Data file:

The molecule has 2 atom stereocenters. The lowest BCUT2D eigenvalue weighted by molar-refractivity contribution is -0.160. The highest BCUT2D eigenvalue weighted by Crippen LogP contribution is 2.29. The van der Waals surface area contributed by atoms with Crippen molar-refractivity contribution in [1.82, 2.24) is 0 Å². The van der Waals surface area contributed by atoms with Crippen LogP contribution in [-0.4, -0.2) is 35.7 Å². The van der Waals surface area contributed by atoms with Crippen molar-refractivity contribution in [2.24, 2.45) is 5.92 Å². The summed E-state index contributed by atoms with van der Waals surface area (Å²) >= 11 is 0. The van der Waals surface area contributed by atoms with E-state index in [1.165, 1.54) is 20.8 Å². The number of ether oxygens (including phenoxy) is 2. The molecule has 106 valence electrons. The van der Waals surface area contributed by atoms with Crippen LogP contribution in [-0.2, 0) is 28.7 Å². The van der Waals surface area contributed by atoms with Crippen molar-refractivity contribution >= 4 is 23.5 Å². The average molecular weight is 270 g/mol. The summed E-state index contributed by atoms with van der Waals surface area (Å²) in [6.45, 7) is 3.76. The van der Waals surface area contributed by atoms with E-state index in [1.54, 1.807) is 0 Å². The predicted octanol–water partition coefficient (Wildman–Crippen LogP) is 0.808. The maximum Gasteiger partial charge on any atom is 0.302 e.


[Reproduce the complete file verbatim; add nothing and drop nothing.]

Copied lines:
The molecule has 2 atom stereocenters. The lowest BCUT2D eigenvalue weighted by molar-refractivity contribution is -0.160. The highest BCUT2D eigenvalue weighted by Crippen LogP contribution is 2.29. The van der Waals surface area contributed by atoms with Crippen molar-refractivity contribution in [1.82, 2.24) is 0 Å². The van der Waals surface area contributed by atoms with Crippen LogP contribution in [-0.4, -0.2) is 35.7 Å². The van der Waals surface area contributed by atoms with Crippen molar-refractivity contribution in [2.24, 2.45) is 5.92 Å². The summed E-state index contributed by atoms with van der Waals surface area (Å²) >= 11 is 0. The van der Waals surface area contributed by atoms with E-state index in [1.165, 1.54) is 20.8 Å². The number of ether oxygens (including phenoxy) is 2. The molecule has 106 valence electrons. The van der Waals surface area contributed by atoms with Crippen LogP contribution in [-0.2, 0) is 28.7 Å². The van der Waals surface area contributed by atoms with Crippen molar-refractivity contribution >= 4 is 23.5 Å². The average molecular weight is 270 g/mol. The summed E-state index contributed by atoms with van der Waals surface area (Å²) in [6.45, 7) is 3.76. The van der Waals surface area contributed by atoms with E-state index in [1.54, 1.807) is 0 Å². The predicted octanol–water partition coefficient (Wildman–Crippen LogP) is 0.808. The maximum Gasteiger partial charge on any atom is 0.302 e.